His waves on divers neighbour grounds dispreads:
The next fair river all the rest exceeding,
Topping the hill, breaks forth in fierce evasion,
And sheds abroad his Nile-like inundation;
So gives to all the Isle their food and vegetation.

Yet these from other streams much different;
For others, as they longer, broader grow;
These as they runne in narrow banks impent,
Are then at least, when in the main they flow:
Much like a tree, which all his roots so guides,
That all the trunk in his full body hides;
Which straight his stemme to thousand branches subdivides.

Yet lest these streams might hap to be infected
With other liquours in the well abounding;
Before their flowing chanels are detected,
Some lesser delfs, the fountains bottome sounding,
Suck out the baser streams, the springs annoying,
An hundred pipes unto that end employing;
Thence run to fitter place their noisome load convoying.

Such is fair Hepar; which with great dissension
Of all the rest pleads most antiquitie;
But yet th' Heart-citie with no lesse contention,
And justest challenge, claims prioritie:
But sure the Hepar was the elder bore;
For that small river, call'd the Nurse, of yore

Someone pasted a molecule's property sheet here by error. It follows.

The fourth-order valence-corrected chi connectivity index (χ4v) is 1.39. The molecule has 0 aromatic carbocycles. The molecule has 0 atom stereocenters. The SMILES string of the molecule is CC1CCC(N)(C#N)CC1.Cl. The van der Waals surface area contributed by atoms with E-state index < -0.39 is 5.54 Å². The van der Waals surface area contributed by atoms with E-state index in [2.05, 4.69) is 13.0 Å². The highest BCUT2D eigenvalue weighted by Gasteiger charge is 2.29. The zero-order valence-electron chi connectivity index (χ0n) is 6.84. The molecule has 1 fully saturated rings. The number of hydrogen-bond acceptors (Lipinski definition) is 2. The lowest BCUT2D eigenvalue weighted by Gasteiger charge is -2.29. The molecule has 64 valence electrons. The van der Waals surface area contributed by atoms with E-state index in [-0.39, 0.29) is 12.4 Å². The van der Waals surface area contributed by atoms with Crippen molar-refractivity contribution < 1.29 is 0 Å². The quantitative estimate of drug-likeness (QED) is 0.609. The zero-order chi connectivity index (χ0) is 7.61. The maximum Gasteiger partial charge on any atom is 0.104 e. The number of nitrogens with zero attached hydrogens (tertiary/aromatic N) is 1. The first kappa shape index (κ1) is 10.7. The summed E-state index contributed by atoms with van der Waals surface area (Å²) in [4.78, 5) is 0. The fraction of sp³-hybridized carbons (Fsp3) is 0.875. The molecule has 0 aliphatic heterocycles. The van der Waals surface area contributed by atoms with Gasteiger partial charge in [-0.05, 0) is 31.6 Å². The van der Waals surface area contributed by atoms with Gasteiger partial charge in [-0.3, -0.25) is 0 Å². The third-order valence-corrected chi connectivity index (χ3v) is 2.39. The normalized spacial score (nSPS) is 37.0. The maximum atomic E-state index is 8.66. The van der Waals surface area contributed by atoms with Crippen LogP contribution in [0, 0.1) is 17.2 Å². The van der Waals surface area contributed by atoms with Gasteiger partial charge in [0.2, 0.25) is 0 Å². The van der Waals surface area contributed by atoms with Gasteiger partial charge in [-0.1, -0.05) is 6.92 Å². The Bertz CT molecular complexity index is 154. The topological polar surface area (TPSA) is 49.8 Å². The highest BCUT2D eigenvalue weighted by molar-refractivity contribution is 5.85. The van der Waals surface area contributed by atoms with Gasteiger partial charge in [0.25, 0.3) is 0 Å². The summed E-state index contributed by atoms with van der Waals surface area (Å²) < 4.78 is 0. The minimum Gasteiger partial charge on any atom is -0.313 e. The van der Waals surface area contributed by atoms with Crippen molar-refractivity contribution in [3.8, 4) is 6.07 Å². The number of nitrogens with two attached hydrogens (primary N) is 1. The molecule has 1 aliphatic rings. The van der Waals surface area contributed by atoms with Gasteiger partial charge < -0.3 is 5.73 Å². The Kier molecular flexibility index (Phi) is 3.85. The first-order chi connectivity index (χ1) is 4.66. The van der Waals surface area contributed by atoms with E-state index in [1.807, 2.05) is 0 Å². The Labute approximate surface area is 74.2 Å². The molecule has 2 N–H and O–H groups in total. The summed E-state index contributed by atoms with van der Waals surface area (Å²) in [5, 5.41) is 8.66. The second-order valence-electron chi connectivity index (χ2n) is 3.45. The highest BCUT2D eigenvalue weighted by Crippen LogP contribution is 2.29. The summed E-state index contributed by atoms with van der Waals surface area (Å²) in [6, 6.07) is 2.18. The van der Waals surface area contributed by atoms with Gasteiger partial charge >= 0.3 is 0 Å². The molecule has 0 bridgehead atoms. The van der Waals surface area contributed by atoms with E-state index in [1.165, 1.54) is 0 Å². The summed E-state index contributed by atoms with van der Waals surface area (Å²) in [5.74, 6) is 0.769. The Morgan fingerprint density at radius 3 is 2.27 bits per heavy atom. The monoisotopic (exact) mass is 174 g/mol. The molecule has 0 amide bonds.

Laid boths foundation, yet Hepar built afore.

Three pois'nous liquours from this purple well
Rise with the native streams; the first like fire,
All flaming hot, red, furious, and fell,
The spring of dire debate, and civile ire;
Which wer't not surely held with strong retention,
Would stirre domestick strife, and fierce contention,
And waste the weary Isle with never ceas'd dissension.

Therefore close by a little conduit stands,
Choledochus, that drags this poison hence,
And safely locks it up in prison bands;
Thence gently drains it through a narrow fence;
A needfull fence, attended with a guard,
That watches in the straits all closely barr'd,
Lest some might back escape, and break the prison ward.

The next ill stream the wholesome fount offending,
All dreery black and frightfull, hence convay'd
By divers drains unto the Splenion tending,
The Splenion o're against the Hepar laid,
Built long, and square: some say that laughter here
Keeps residence; but laughter fits not there,
Where darknesse ever dwells, and melancholy fear.

And should these waies, stopt by ill accident,
To th' Hepar streams turn back their muddie humours;
The cloudie Isle with hellish dreeriment
Would soon be fill'd, and thousand fearfull rumours:
Fear hides him here, lockt deep in earthy cell;
Dark, dolefull, deadly-dull, a little hell;
Where with him fright, despair, and thousand horrours dwell.

If this black town in over-growth increases,